Key implications

User outcomes

Implications for future programme development

Monitoring full exit-data is necessary in understanding the most common barriers that clients struggle with while trying to achieve their goals, even after guidance. Programme makers should also keep in mind how to encourage increase of self-efficacy and independence among the clients. The data show a limited progress in self-efficacy. Perhaps a less intensive follow-up of clients could be beneficial. Investing in strong guidance techniques through training could also be helpful.

A structural collaboration between different services that support a client, which implies relevant data exchange and ‘warm transfer’ between different services, is necessary to keep better track of different types of barriers and motivational issues. However, measuring soft outcomes will stay challenging, therefore future programme development should include other criteria such as number of clients reached and type of clients reached (to verify if target groups most in need of education are reached). Furthermore, quality management systems should be available in a structural service with a focus on assuring that the counselling methodology ensures tailor made counselling, ownership of the client and generates empowerment.

Policy implications

Implications of policy

Due to the fact that achieving qualifications and diplomas is a long-term process, the data that show how many clients have achieved a qualification is likely to be incomplete, and to underestimate positive outcomes. As policy makers are most interested in hard outcomes, which are in this case represented by incomplete and likely underestimated numbers, gaining political support for the realisation of a structural embedded guidance services will not be easy. However, it should be noted that the importance of the service cannot be measured with quantitative data alone. The importance of ‘soft’ client outcomes such as increased self-confidence and self-awareness cannot be neglected.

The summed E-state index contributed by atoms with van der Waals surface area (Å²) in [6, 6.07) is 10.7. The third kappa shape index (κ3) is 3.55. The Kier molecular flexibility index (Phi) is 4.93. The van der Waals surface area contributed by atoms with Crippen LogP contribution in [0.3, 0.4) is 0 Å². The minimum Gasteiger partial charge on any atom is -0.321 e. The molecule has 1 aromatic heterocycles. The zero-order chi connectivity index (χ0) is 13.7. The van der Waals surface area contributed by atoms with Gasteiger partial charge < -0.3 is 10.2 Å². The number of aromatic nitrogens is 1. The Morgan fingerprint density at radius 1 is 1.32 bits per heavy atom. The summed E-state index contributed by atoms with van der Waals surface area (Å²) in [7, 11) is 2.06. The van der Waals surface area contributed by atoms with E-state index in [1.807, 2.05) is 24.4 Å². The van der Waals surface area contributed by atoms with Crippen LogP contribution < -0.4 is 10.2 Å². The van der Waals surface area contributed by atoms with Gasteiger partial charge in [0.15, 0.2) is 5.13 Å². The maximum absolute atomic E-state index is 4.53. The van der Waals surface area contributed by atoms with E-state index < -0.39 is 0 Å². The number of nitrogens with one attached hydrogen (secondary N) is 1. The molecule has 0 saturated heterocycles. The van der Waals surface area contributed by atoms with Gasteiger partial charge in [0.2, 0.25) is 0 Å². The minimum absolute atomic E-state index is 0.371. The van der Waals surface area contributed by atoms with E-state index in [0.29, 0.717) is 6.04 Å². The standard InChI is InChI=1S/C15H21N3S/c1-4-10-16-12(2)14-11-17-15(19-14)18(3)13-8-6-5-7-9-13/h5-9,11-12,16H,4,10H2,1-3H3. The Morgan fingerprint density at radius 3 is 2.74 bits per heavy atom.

Implications for policy

It became evident from the evaluation that even quite straight forward monitoring data such as ‘enrolment’ as a result of guidance are difficult to measure as there are no connected databases between guidance services, different adult education providers and central data. For monitoring purposes, this should be included in future programme development. However, the enrolment as such shouldn’t be used as the only quality indicator, as non-enrolment can be a positive outcome as well (starting a course is not the right option for everyone).

It was clear that, from the policy makers’ point of view, the success of the service should be measured based on achievement of qualifications or even getting a sustainable job. Yet, as policy makers willingly agree, it is obvious that there are some serious challenges linked to this way of measuring: Who will be held accountable for the outcomes? Obtaining a qualification is a successful outcome of a process to which many actors and/or circumstances contribute: in first instance, the adult learner himself, but the guidance service also plays a crucial role together with the educational institutions. Furthermore, the client’s ability to continue studying depends on a variety of contextual conditions, which are partly facilitated by other services, such financial support from social welfare sector, exemption from job searching requirement, health, family support, etc.